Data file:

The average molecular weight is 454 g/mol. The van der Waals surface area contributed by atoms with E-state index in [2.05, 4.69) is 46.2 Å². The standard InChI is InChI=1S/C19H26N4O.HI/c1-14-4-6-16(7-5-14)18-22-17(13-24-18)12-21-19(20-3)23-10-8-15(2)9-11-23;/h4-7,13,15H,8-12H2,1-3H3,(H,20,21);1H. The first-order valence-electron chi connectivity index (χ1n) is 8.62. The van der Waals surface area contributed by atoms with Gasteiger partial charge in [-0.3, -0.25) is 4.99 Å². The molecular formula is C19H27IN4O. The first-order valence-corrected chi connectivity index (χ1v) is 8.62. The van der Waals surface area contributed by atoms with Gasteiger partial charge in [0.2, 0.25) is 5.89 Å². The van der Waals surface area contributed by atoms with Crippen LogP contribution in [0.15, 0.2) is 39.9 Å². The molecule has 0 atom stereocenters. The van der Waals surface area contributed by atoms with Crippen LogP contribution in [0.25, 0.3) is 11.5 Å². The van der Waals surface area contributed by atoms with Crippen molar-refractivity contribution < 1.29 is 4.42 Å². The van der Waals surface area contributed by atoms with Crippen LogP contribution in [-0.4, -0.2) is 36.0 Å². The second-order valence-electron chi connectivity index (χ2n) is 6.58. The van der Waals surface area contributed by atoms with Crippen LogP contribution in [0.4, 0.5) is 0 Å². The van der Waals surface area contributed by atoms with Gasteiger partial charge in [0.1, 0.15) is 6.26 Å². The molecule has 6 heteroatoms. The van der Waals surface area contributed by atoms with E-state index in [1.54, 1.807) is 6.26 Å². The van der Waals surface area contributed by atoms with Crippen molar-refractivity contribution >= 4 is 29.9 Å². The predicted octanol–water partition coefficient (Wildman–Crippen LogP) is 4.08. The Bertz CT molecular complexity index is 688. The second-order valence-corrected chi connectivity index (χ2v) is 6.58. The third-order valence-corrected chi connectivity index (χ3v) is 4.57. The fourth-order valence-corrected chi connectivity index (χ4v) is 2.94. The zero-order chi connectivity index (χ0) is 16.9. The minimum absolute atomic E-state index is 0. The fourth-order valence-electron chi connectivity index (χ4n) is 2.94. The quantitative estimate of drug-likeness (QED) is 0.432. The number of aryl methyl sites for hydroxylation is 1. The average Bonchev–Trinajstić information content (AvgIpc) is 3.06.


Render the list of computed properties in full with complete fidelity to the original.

The average molecular weight is 454 g/mol. The van der Waals surface area contributed by atoms with E-state index in [2.05, 4.69) is 46.2 Å². The standard InChI is InChI=1S/C19H26N4O.HI/c1-14-4-6-16(7-5-14)18-22-17(13-24-18)12-21-19(20-3)23-10-8-15(2)9-11-23;/h4-7,13,15H,8-12H2,1-3H3,(H,20,21);1H. The first-order valence-electron chi connectivity index (χ1n) is 8.62. The van der Waals surface area contributed by atoms with Gasteiger partial charge in [-0.3, -0.25) is 4.99 Å². The molecular formula is C19H27IN4O. The first-order valence-corrected chi connectivity index (χ1v) is 8.62. The van der Waals surface area contributed by atoms with Gasteiger partial charge in [0.2, 0.25) is 5.89 Å². The van der Waals surface area contributed by atoms with Crippen LogP contribution in [0.15, 0.2) is 39.9 Å². The molecule has 0 atom stereocenters. The van der Waals surface area contributed by atoms with Crippen LogP contribution in [0.25, 0.3) is 11.5 Å². The van der Waals surface area contributed by atoms with Crippen molar-refractivity contribution < 1.29 is 4.42 Å². The van der Waals surface area contributed by atoms with Crippen LogP contribution in [-0.4, -0.2) is 36.0 Å². The second-order valence-electron chi connectivity index (χ2n) is 6.58. The van der Waals surface area contributed by atoms with Crippen LogP contribution in [0.4, 0.5) is 0 Å². The van der Waals surface area contributed by atoms with Gasteiger partial charge in [0.1, 0.15) is 6.26 Å². The molecule has 6 heteroatoms. The van der Waals surface area contributed by atoms with E-state index in [1.54, 1.807) is 6.26 Å². The van der Waals surface area contributed by atoms with Crippen molar-refractivity contribution >= 4 is 29.9 Å². The predicted octanol–water partition coefficient (Wildman–Crippen LogP) is 4.08. The Bertz CT molecular complexity index is 688. The second-order valence-corrected chi connectivity index (χ2v) is 6.58. The third-order valence-corrected chi connectivity index (χ3v) is 4.57. The fourth-order valence-corrected chi connectivity index (χ4v) is 2.94. The zero-order chi connectivity index (χ0) is 16.9. The minimum absolute atomic E-state index is 0. The fourth-order valence-electron chi connectivity index (χ4n) is 2.94. The quantitative estimate of drug-likeness (QED) is 0.432. The number of aryl methyl sites for hydroxylation is 1. The average Bonchev–Trinajstić information content (AvgIpc) is 3.06.